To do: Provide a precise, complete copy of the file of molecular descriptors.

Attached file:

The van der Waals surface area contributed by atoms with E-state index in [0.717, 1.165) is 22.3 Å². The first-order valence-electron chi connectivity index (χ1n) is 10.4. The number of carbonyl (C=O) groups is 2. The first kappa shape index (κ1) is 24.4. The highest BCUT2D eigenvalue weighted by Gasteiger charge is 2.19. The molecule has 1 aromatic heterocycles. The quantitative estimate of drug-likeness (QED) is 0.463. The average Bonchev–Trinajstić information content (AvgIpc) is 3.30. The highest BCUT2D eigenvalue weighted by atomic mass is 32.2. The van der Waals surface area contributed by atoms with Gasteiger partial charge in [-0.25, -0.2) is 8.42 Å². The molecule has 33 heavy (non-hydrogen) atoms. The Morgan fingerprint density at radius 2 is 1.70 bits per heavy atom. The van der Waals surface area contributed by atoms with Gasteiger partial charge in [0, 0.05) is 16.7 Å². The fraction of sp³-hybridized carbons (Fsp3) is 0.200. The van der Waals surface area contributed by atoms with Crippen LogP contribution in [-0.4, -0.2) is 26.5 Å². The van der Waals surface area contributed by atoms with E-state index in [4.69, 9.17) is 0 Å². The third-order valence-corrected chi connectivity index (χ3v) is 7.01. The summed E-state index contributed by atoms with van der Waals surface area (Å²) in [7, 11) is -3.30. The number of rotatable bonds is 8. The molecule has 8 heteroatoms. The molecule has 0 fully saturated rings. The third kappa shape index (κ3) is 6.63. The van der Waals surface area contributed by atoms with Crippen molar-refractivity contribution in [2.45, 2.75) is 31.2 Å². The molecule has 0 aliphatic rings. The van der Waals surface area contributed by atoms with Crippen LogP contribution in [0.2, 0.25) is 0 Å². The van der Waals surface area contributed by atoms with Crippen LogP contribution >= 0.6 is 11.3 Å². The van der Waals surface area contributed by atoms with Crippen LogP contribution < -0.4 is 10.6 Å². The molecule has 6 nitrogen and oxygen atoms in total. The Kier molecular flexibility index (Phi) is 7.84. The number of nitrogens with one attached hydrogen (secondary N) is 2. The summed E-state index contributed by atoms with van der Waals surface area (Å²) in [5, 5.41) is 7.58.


The van der Waals surface area contributed by atoms with E-state index in [0.717, 1.165) is 22.3 Å². The first-order valence-electron chi connectivity index (χ1n) is 10.4. The number of carbonyl (C=O) groups is 2. The first kappa shape index (κ1) is 24.4. The highest BCUT2D eigenvalue weighted by Gasteiger charge is 2.19. The molecule has 1 aromatic heterocycles. The quantitative estimate of drug-likeness (QED) is 0.463. The average Bonchev–Trinajstić information content (AvgIpc) is 3.30. The highest BCUT2D eigenvalue weighted by atomic mass is 32.2. The van der Waals surface area contributed by atoms with Gasteiger partial charge in [-0.25, -0.2) is 8.42 Å². The molecule has 33 heavy (non-hydrogen) atoms. The Morgan fingerprint density at radius 2 is 1.70 bits per heavy atom. The van der Waals surface area contributed by atoms with Gasteiger partial charge in [0, 0.05) is 16.7 Å². The fraction of sp³-hybridized carbons (Fsp3) is 0.200. The van der Waals surface area contributed by atoms with Crippen LogP contribution in [-0.4, -0.2) is 26.5 Å². The van der Waals surface area contributed by atoms with E-state index in [4.69, 9.17) is 0 Å². The third-order valence-corrected chi connectivity index (χ3v) is 7.01. The summed E-state index contributed by atoms with van der Waals surface area (Å²) in [7, 11) is -3.30. The number of rotatable bonds is 8. The molecule has 8 heteroatoms. The molecule has 0 fully saturated rings. The third kappa shape index (κ3) is 6.63. The van der Waals surface area contributed by atoms with Crippen molar-refractivity contribution in [2.45, 2.75) is 31.2 Å². The molecule has 0 aliphatic rings. The van der Waals surface area contributed by atoms with Crippen LogP contribution in [0.2, 0.25) is 0 Å². The van der Waals surface area contributed by atoms with Crippen LogP contribution >= 0.6 is 11.3 Å². The van der Waals surface area contributed by atoms with Crippen LogP contribution < -0.4 is 10.6 Å². The molecule has 6 nitrogen and oxygen atoms in total. The Kier molecular flexibility index (Phi) is 7.84. The number of nitrogens with one attached hydrogen (secondary N) is 2. The summed E-state index contributed by atoms with van der Waals surface area (Å²) in [5, 5.41) is 7.58.